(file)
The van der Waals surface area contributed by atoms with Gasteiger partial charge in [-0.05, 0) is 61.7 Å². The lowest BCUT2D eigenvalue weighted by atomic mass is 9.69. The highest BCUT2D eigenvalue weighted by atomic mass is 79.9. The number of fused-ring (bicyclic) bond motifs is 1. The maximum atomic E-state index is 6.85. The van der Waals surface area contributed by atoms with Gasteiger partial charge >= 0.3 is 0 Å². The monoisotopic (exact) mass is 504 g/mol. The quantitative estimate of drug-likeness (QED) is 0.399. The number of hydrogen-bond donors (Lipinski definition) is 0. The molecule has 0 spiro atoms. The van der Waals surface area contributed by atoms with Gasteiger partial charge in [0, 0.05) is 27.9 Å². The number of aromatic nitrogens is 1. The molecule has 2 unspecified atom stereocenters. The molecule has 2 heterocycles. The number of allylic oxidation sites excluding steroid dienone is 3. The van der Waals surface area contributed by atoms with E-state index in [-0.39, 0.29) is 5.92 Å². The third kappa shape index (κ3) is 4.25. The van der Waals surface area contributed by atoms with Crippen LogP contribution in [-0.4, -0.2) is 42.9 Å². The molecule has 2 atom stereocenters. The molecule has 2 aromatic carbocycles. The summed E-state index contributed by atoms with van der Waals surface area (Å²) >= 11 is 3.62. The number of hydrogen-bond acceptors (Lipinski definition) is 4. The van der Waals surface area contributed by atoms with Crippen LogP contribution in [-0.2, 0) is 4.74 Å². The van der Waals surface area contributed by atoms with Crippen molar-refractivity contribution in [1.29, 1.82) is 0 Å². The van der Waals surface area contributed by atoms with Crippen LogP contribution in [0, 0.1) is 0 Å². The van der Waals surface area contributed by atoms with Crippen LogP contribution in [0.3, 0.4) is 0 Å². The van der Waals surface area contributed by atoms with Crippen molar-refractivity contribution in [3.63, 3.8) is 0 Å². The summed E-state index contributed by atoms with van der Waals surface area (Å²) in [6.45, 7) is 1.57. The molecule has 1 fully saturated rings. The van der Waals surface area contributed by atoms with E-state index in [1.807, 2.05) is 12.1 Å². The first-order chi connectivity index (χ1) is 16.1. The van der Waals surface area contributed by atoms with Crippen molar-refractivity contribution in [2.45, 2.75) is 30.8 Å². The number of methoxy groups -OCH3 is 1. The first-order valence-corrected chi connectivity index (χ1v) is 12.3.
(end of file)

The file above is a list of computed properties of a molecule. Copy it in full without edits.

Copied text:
The van der Waals surface area contributed by atoms with Gasteiger partial charge in [-0.05, 0) is 61.7 Å². The lowest BCUT2D eigenvalue weighted by atomic mass is 9.69. The highest BCUT2D eigenvalue weighted by atomic mass is 79.9. The number of fused-ring (bicyclic) bond motifs is 1. The maximum atomic E-state index is 6.85. The van der Waals surface area contributed by atoms with Gasteiger partial charge >= 0.3 is 0 Å². The monoisotopic (exact) mass is 504 g/mol. The quantitative estimate of drug-likeness (QED) is 0.399. The number of hydrogen-bond donors (Lipinski definition) is 0. The molecule has 0 spiro atoms. The van der Waals surface area contributed by atoms with Gasteiger partial charge in [0, 0.05) is 27.9 Å². The number of aromatic nitrogens is 1. The molecule has 2 unspecified atom stereocenters. The molecule has 2 heterocycles. The number of allylic oxidation sites excluding steroid dienone is 3. The van der Waals surface area contributed by atoms with E-state index in [-0.39, 0.29) is 5.92 Å². The third kappa shape index (κ3) is 4.25. The van der Waals surface area contributed by atoms with Crippen LogP contribution in [-0.4, -0.2) is 42.9 Å². The molecule has 2 atom stereocenters. The molecule has 2 aromatic carbocycles. The summed E-state index contributed by atoms with van der Waals surface area (Å²) >= 11 is 3.62. The number of hydrogen-bond acceptors (Lipinski definition) is 4. The van der Waals surface area contributed by atoms with Crippen LogP contribution in [-0.2, 0) is 4.74 Å². The van der Waals surface area contributed by atoms with Crippen molar-refractivity contribution in [1.29, 1.82) is 0 Å². The van der Waals surface area contributed by atoms with Crippen LogP contribution in [0, 0.1) is 0 Å². The van der Waals surface area contributed by atoms with Crippen LogP contribution in [0.3, 0.4) is 0 Å². The van der Waals surface area contributed by atoms with Crippen molar-refractivity contribution in [3.63, 3.8) is 0 Å². The summed E-state index contributed by atoms with van der Waals surface area (Å²) in [6.45, 7) is 1.57. The molecule has 1 fully saturated rings. The van der Waals surface area contributed by atoms with E-state index in [1.807, 2.05) is 12.1 Å². The first-order chi connectivity index (χ1) is 16.1. The van der Waals surface area contributed by atoms with Crippen molar-refractivity contribution in [2.45, 2.75) is 30.8 Å². The number of methoxy groups -OCH3 is 1. The first-order valence-corrected chi connectivity index (χ1v) is 12.3.